Battle lines drawn over gun control debate
Battle lines are being drawn locally – and nationally – over what could – or should – be done about gun control in the wake of the recent Sandy Hook Elementary School tragedy in Connecticut.
The national dialogue set in motion by Sandy Hook has gun proponents, and critics alike, buzzing throughout East County.
Owners/operators of retail firearm sale outlets in East County, and region wide expressed serious reservations that adding more regulations and bureaucratic red tape with enhanced gun control is the solution to the problem of protecting our society from mentally ill people who gain access to weapons to commit heinous crimes.
“The only thing that will stop a bad guy with a gun is a good guy with a gun,” said Louis Baldridge of El Cajon Gun Exchange, located at 427 Broadway, in El Cajon, who described legislation being proposed by California Sen. Diane Feinstein that would ban the manufacture, sale and importation of more than 120 types of semiautomatic and other weapons with high-capacity clips as “draconian.”
“Every time something happens, everyone blames the guns,” said Baldridge. “Unfortunately, it’s the people that use the guns that are the ones to blame.”
Baldridge said discussion in the wake of the Sandy Hook tragedy in Newtown, Conn., in which 20 elementary school children and seven adults lost their lives, shot to death by a deranged man using semiautomatic weapons taken from a family member, has accomplished one thing.
“We’ve had a run on guns – all guns,” he said adding that Feinstein’s proclaimed ban has “started a firestorm.”
“It’s probably doubled at least,” said Baldridge of gun sales in the few weeks since the senseless Sandy Hook massacre.
Marc Halcon, a Kearny Mesa gun retailer who is president of the California Association of Firearms Retailer, contends firearms sales is a reputable business with enough checks and balances, including licensing and background checks, in place to protect the public by ensuring that only qualified people purchase firearms.
“Who’s fault is it that we only hear about the crazies?,” asked Halcon adding, “The politicians and the media don’t want the public to hear that guns are used to save lives 2 million times a year in the United States.”
Halcon argued that homeowners rarely actually use guns in self-defense when protecting their property from criminals. “Less than one percent of the time is the firearm ever discharged,” he said.
Characterizing the cry for more gun control in the aftermath of Sandy Hook as “knee-jerk” and “sensationalized,” Halcon noted that deranged people have taken the lives of innocent people without using guns, most notably the Twin Towers, 911 and the Oklahoma City terrorist bombing of a federal building in 1995.
East County legislators, the ones charged with making the rules gun dealers, and owners, alike have to abide by, had decidedly mixed feelings on gun control.
To illustrate, La Mesa City Councilman Ernie Ewin characterized Sandy Hook as “not a simple sound bite singular issue/event, but a stream of evil acts with a long history of questionable reactions.”
“Have we come to the point where the solution is to label the many because of the evil activities of a few?” asked Ewin. “This tragedy must be looked at within the context of reviewing the past reactions/actions to like events and what did those rules and regulations actually accomplish?”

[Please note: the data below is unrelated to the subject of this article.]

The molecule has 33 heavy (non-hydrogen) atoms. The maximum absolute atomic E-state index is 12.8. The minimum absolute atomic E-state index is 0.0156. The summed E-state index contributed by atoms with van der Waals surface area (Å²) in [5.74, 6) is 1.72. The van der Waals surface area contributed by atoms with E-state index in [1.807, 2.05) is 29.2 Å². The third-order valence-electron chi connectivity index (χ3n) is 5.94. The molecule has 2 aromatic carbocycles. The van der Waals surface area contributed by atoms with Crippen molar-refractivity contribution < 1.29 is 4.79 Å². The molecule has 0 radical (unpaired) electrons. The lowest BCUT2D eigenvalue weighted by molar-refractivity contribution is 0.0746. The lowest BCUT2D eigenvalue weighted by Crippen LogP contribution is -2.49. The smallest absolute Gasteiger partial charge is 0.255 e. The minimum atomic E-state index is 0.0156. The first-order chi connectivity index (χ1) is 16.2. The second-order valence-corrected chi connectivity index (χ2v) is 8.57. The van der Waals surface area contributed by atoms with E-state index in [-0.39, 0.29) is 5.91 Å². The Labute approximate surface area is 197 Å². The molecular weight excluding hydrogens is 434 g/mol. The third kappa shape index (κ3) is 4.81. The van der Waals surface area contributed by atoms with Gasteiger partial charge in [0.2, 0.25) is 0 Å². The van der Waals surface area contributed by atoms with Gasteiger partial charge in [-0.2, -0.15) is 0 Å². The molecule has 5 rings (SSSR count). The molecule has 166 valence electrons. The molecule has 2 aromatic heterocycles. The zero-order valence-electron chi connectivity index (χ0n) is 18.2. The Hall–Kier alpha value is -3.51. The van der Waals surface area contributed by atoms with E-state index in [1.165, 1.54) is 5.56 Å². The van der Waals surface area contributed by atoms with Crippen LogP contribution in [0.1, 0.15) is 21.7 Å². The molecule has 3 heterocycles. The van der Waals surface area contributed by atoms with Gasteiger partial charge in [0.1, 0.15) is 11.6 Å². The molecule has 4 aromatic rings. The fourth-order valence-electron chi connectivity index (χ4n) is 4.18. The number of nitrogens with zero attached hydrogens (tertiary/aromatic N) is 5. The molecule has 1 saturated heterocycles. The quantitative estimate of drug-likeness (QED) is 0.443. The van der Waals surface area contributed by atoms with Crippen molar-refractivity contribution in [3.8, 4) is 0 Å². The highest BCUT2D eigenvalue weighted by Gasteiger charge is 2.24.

Ewin said what’s needed to address the situation is not “elected official/legislator reaction,” but instead “a proper venue for action protecting our children and ensuring good parents and citizens can continue to take action to protect their own as well.”
“Constitutionally, where does the legal and moral responsibility and authority reside?” queried Ewin adding, “ Must we always wait for a new ‘tragedy’ to be reminded of just how many special interests there are on both sides of issues, not just the NRA, the ACLU, churches, police chiefs, editorial boards and PTA’s that mold the final compromise – for now?”
Ewin’s colleague on La Mesa City Council, newly elected attorney Kristine Alessio, had a measured response to the Sandy Hook tragedy and the call for tougher gun control.
“I believe that the tragedy in Newtown underscores a serious need in our society for better mental health resources,” said Alessio. “Although I am not sure that every American needs an assault rifle, I am not convinced that a ban on the same will necessarily result in increased public safety. Gun control is not the only issue at play here.”
Alessio, who said she owns a licensed gun, not an assault rifle, for personal protection, said, “A ban on assault rifles may or may not have prevented this terrible, terrible loss of life. People who have mental illness and have access to weapons are a threat to all of us.”
Yet, in the final analysis, Alessio concluded, “I do not believe you can separate the two issues.”
As the debate locally over what amount of gun control is proper and necessary has been rekindled by Sandy Hook, the Obama Administration, in the wake of the national tragedy, has made gun control a top priority of its agenda heading into 2013.
And the latest word from Washington, D.C. suggests new gun control measures about to be proposed in the coming year could go well beyond just reinstituting a ban on automatic weapons and high-capacity clips, setting up a Congressional showdown over the issue.
In an article by Philip Rucker published Jan. 5 in the Washington Post, Rucker is quoted as saying, “A working group led by Vice President Biden is seriously considering measures backed by key law enforcement leaders that would require universal background checks for firearm buyers, track the movement and sale of weapons through a national database, strengthen mental health checks, and stiffen penalties for carrying guns near schools or giving them to minors,” according to inside sources within the Administration.